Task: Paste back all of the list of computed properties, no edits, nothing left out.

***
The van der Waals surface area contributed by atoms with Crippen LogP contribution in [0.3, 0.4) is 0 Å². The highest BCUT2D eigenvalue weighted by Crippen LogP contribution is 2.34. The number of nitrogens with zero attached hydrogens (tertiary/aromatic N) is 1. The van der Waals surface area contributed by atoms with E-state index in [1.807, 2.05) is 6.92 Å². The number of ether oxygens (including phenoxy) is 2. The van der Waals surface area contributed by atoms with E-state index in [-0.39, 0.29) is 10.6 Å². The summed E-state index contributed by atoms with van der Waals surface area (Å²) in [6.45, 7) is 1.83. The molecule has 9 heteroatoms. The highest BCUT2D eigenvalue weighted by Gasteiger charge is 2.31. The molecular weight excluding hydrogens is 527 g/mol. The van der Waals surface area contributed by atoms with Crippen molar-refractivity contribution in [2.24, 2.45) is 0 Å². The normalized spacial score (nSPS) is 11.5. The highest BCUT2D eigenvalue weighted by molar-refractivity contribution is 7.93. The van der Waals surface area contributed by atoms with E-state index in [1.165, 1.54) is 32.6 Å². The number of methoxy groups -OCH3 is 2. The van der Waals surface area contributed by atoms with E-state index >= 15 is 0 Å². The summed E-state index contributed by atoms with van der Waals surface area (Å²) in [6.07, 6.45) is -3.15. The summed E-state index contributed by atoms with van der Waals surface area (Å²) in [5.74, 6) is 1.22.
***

The van der Waals surface area contributed by atoms with Crippen LogP contribution in [0.3, 0.4) is 0 Å². The highest BCUT2D eigenvalue weighted by Crippen LogP contribution is 2.34. The number of nitrogens with zero attached hydrogens (tertiary/aromatic N) is 1. The van der Waals surface area contributed by atoms with E-state index in [1.807, 2.05) is 6.92 Å². The number of ether oxygens (including phenoxy) is 2. The van der Waals surface area contributed by atoms with E-state index in [-0.39, 0.29) is 10.6 Å². The summed E-state index contributed by atoms with van der Waals surface area (Å²) in [6.45, 7) is 1.83. The molecule has 9 heteroatoms. The highest BCUT2D eigenvalue weighted by Gasteiger charge is 2.31. The molecular weight excluding hydrogens is 527 g/mol. The van der Waals surface area contributed by atoms with Crippen molar-refractivity contribution in [2.24, 2.45) is 0 Å². The normalized spacial score (nSPS) is 11.5. The highest BCUT2D eigenvalue weighted by molar-refractivity contribution is 7.93. The van der Waals surface area contributed by atoms with E-state index in [1.165, 1.54) is 32.6 Å². The number of methoxy groups -OCH3 is 2. The van der Waals surface area contributed by atoms with E-state index >= 15 is 0 Å². The summed E-state index contributed by atoms with van der Waals surface area (Å²) in [6.07, 6.45) is -3.15. The summed E-state index contributed by atoms with van der Waals surface area (Å²) in [5.74, 6) is 1.22.